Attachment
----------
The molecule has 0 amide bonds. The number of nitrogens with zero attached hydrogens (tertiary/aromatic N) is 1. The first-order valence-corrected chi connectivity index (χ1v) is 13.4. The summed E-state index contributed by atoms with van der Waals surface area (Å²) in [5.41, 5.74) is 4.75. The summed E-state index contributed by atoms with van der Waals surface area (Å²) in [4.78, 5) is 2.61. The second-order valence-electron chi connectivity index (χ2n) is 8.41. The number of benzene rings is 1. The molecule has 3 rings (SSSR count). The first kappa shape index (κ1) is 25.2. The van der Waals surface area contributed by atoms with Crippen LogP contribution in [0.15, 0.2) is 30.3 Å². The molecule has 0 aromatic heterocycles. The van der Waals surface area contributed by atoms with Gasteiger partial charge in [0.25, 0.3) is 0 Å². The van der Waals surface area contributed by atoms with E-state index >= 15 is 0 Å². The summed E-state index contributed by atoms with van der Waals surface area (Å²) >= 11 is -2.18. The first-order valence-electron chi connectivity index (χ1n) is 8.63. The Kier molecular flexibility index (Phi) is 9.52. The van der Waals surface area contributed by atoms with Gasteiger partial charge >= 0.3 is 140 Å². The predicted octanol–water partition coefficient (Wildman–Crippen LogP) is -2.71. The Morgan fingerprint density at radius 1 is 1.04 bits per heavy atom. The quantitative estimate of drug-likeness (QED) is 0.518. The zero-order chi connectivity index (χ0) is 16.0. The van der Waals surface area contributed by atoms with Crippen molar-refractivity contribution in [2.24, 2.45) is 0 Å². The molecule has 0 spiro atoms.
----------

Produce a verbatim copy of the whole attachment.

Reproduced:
The molecule has 0 amide bonds. The number of nitrogens with zero attached hydrogens (tertiary/aromatic N) is 1. The first-order valence-corrected chi connectivity index (χ1v) is 13.4. The summed E-state index contributed by atoms with van der Waals surface area (Å²) in [5.41, 5.74) is 4.75. The summed E-state index contributed by atoms with van der Waals surface area (Å²) in [4.78, 5) is 2.61. The second-order valence-electron chi connectivity index (χ2n) is 8.41. The number of benzene rings is 1. The molecule has 3 rings (SSSR count). The first kappa shape index (κ1) is 25.2. The van der Waals surface area contributed by atoms with Crippen LogP contribution in [0.15, 0.2) is 30.3 Å². The molecule has 0 aromatic heterocycles. The van der Waals surface area contributed by atoms with Gasteiger partial charge in [0.25, 0.3) is 0 Å². The van der Waals surface area contributed by atoms with E-state index >= 15 is 0 Å². The summed E-state index contributed by atoms with van der Waals surface area (Å²) >= 11 is -2.18. The first-order valence-electron chi connectivity index (χ1n) is 8.63. The Kier molecular flexibility index (Phi) is 9.52. The van der Waals surface area contributed by atoms with Gasteiger partial charge >= 0.3 is 140 Å². The predicted octanol–water partition coefficient (Wildman–Crippen LogP) is -2.71. The Morgan fingerprint density at radius 1 is 1.04 bits per heavy atom. The quantitative estimate of drug-likeness (QED) is 0.518. The zero-order chi connectivity index (χ0) is 16.0. The van der Waals surface area contributed by atoms with Crippen molar-refractivity contribution in [2.24, 2.45) is 0 Å². The molecule has 0 spiro atoms.